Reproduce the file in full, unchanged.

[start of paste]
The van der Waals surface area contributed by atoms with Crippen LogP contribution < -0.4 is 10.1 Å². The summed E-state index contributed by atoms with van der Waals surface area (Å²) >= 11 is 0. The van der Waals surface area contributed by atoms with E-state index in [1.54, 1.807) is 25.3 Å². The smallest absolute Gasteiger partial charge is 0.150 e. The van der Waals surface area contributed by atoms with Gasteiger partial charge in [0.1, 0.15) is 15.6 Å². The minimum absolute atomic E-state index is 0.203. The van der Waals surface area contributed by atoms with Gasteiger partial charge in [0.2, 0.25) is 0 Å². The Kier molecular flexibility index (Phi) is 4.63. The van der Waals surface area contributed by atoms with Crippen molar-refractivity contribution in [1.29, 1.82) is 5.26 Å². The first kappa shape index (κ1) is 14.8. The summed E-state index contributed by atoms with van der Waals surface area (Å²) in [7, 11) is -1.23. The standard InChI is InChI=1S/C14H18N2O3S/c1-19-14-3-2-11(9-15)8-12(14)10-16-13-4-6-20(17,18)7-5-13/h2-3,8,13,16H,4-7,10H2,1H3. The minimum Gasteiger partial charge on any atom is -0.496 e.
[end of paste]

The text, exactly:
The van der Waals surface area contributed by atoms with Crippen LogP contribution < -0.4 is 10.1 Å². The summed E-state index contributed by atoms with van der Waals surface area (Å²) >= 11 is 0. The van der Waals surface area contributed by atoms with E-state index in [1.54, 1.807) is 25.3 Å². The smallest absolute Gasteiger partial charge is 0.150 e. The van der Waals surface area contributed by atoms with Gasteiger partial charge in [0.1, 0.15) is 15.6 Å². The minimum absolute atomic E-state index is 0.203. The van der Waals surface area contributed by atoms with Gasteiger partial charge in [0.2, 0.25) is 0 Å². The Kier molecular flexibility index (Phi) is 4.63. The van der Waals surface area contributed by atoms with Crippen molar-refractivity contribution in [1.29, 1.82) is 5.26 Å². The first kappa shape index (κ1) is 14.8. The summed E-state index contributed by atoms with van der Waals surface area (Å²) in [7, 11) is -1.23. The standard InChI is InChI=1S/C14H18N2O3S/c1-19-14-3-2-11(9-15)8-12(14)10-16-13-4-6-20(17,18)7-5-13/h2-3,8,13,16H,4-7,10H2,1H3. The minimum Gasteiger partial charge on any atom is -0.496 e.